Having a tenant break their lease can be quite stressful for landlords - but it’s not all bad news.
The first thing to note is, that it’s probably also quite a stressful time for the tenants. Chances are they had always planned to see out their full lease term but things can happen and situations can change in people’s lives.
The most common reasons tenants break their lease are:
The Residential Tenancies Act is clear about the rights and responsibilities of tenants and landlords when a tenancy ends before the lease expires.
Although there is no specific “Lease Break” fee outlined in the Act, as a landlord you are entitled to seek compensation for any financial loss you suffer by the tenant ending their lease early. The compensation you may seek is outlined as follows:
Whether your leasing the property yourself or through an agency, it’s vital that all fee’s and charges are clearly outlined in the original lease agreement. This will avoid any uncomfortable situations should a lease break occurs.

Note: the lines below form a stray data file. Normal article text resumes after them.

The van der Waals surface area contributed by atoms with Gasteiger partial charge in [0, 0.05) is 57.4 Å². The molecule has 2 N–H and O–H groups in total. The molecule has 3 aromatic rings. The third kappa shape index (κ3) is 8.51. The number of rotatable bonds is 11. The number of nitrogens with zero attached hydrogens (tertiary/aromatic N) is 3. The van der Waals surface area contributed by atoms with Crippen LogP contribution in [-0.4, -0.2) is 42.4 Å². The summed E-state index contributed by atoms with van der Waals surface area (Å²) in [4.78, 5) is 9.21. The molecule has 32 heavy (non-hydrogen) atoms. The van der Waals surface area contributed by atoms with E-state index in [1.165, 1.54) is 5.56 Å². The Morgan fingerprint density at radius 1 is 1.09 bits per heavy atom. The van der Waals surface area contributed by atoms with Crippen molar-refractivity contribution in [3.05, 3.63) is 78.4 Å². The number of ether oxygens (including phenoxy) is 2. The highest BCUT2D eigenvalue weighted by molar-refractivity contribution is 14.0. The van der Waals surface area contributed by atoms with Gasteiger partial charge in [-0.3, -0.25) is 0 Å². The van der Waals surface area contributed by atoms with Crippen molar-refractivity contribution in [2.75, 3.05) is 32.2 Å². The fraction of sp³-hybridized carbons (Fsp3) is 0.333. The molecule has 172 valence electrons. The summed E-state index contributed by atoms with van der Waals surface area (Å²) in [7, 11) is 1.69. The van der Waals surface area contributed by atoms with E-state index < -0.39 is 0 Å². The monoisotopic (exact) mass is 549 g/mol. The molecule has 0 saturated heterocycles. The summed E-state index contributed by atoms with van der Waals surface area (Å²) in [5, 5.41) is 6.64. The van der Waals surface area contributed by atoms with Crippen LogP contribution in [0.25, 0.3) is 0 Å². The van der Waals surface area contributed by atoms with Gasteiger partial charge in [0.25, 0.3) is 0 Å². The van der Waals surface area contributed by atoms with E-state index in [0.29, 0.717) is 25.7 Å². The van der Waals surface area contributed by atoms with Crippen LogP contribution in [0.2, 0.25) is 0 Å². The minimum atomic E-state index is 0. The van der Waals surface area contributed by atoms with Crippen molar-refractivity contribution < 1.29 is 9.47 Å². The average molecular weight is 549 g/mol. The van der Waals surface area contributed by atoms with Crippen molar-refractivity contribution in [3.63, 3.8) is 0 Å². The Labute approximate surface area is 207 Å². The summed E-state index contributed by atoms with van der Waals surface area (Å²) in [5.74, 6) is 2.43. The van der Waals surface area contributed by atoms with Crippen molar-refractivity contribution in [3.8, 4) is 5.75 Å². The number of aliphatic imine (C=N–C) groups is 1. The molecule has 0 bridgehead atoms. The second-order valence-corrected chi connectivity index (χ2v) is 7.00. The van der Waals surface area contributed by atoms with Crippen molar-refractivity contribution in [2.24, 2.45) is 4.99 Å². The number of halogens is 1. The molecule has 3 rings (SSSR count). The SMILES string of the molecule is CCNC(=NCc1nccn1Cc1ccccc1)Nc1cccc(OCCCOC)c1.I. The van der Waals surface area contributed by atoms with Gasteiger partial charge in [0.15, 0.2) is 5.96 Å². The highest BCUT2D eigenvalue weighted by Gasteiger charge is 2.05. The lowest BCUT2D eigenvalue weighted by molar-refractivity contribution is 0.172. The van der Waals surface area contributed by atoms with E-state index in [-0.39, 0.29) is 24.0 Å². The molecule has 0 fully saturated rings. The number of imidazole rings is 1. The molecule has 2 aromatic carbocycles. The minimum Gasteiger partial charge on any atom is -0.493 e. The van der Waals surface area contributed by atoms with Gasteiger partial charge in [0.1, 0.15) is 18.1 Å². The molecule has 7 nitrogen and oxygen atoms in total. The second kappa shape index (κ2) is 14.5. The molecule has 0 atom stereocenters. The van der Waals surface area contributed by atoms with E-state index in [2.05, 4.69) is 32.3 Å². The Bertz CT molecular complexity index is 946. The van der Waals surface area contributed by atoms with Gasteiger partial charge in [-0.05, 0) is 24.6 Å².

The Act also states that as a landlord, you must try and minimise any rental loss the tenant is facing. Here’s a quick guide for you to ensure you don’t have the tenants taking action against you for taking too long to lease the property.
Keep these in mind if your tenants break their lease. You may not be able to make them stay to the end of the lease but understanding your rights and responsibilities will make sure the tenancy ends smoothly and you’re not out of pocket.
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